Statistical analysis

The data were analyzed using SPSS 21.0 and CefaTool 3.04. The normality and reliability of the data were examined by descriptive statistics and reliability analysis, using SPSS 21.0. The factor structure of the SEIS was explored using exploratory factor analysis performed with CefaTool 3.04, and the suitability of the explored factor structure of the SEIS was verified using AMOS 21.0. Furthermore, the validity of the SEIS was analyzed by the measurement equivalence test, using AMOS 21.0.


Content validity

The content validity of the scale was examined by appraising each translated item’s ability to explain EI well. Athletes’ and coaches’ abilities to understand the contents of each item also were assessed. The explanatory power of the items on each factor of EI was evaluated by the researchers from the specialists group and coaches from the national teams; and the contents of the items and the degree to which they were understandable, were appraised by all the members of the specialists group. These results are presented in Table 2, which shows that the explanatory power was acceptable. None of the players had problems understanding the contents of the items.

Item Explanation power Level of difficulty
Appraisal of others emotion Good Normal Bad Easy Normal Hard
By looking at their facial expressions, I recognize the emotions people are experiencing 21 4   17 8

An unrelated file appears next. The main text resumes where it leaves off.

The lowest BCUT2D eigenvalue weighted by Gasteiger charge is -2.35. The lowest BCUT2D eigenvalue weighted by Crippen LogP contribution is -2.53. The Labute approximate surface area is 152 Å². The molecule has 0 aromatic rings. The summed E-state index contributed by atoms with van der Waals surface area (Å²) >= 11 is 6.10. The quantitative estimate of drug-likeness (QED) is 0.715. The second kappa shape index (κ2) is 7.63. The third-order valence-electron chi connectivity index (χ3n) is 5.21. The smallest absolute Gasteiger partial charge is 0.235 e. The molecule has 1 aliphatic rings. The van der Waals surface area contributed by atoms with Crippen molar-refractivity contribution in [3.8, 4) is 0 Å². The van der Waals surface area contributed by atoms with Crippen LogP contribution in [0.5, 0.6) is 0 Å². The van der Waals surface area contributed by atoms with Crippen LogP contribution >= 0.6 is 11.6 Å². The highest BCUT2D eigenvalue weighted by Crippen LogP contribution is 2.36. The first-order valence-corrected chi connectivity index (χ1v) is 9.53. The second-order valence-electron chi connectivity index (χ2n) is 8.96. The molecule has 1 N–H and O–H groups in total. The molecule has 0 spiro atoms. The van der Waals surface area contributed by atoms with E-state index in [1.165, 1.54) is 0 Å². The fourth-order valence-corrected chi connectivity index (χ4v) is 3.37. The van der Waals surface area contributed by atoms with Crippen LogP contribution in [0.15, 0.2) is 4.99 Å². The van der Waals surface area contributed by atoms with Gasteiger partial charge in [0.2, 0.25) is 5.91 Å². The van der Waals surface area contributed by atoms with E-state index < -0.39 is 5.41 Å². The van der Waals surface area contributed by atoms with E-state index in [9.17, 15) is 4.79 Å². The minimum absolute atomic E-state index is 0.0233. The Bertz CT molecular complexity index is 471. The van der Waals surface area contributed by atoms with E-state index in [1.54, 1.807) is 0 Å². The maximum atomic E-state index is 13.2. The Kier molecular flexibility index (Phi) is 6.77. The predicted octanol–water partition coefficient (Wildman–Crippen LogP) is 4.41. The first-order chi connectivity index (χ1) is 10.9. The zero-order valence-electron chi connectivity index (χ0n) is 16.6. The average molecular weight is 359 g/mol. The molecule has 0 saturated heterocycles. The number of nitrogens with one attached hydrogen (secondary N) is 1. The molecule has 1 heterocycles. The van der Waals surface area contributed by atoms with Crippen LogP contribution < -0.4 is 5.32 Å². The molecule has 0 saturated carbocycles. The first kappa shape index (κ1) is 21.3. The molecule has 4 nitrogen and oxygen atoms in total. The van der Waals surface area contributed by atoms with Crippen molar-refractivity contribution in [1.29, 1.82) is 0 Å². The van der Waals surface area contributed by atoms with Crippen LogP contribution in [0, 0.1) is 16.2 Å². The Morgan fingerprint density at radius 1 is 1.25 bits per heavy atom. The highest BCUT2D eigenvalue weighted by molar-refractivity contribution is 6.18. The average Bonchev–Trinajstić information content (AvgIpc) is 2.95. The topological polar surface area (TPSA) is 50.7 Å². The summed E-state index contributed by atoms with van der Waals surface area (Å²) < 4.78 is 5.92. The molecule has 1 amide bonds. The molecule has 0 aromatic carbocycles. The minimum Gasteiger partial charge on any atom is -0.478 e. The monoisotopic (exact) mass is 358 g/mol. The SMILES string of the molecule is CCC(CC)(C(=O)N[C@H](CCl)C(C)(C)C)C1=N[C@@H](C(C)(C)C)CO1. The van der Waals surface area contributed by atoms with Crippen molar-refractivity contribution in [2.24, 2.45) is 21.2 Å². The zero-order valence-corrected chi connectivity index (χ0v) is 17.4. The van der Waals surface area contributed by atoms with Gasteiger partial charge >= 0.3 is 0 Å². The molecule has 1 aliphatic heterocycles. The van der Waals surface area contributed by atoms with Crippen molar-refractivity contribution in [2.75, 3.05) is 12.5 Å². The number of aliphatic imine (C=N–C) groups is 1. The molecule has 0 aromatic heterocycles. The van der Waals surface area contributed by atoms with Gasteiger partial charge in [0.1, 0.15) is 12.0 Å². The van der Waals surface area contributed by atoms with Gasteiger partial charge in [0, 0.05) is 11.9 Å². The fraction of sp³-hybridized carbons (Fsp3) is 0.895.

When another person tells me about an important event in his or her life, I
almost feel as though I have experienced this event myself
18 7   21 4  
I know what other people are feeling just by looking at them 20 5   16 9  
It is difficult for me to understand why people feel the way they do 19 6   18 7  
I can tell how people are feeling by listening to the tone of their voice 19 6   21 4  
Appraisal of own emotions Good Normal Bad Easy Normal Hard
I am aware of my emotions as I experience them 20 5   18 7  
I know why my emotions change 20 5   19 11  
I easily recognize my emotions as I experience them 19 6   21 11  
Regulation Good Normal Bad Easy Normal Hard
I have control over my emotions 18 7   24 1  
I seek out activities that make me happy 19 6   22 3  
Social Skills Good Normal Bad Easy Normal Hard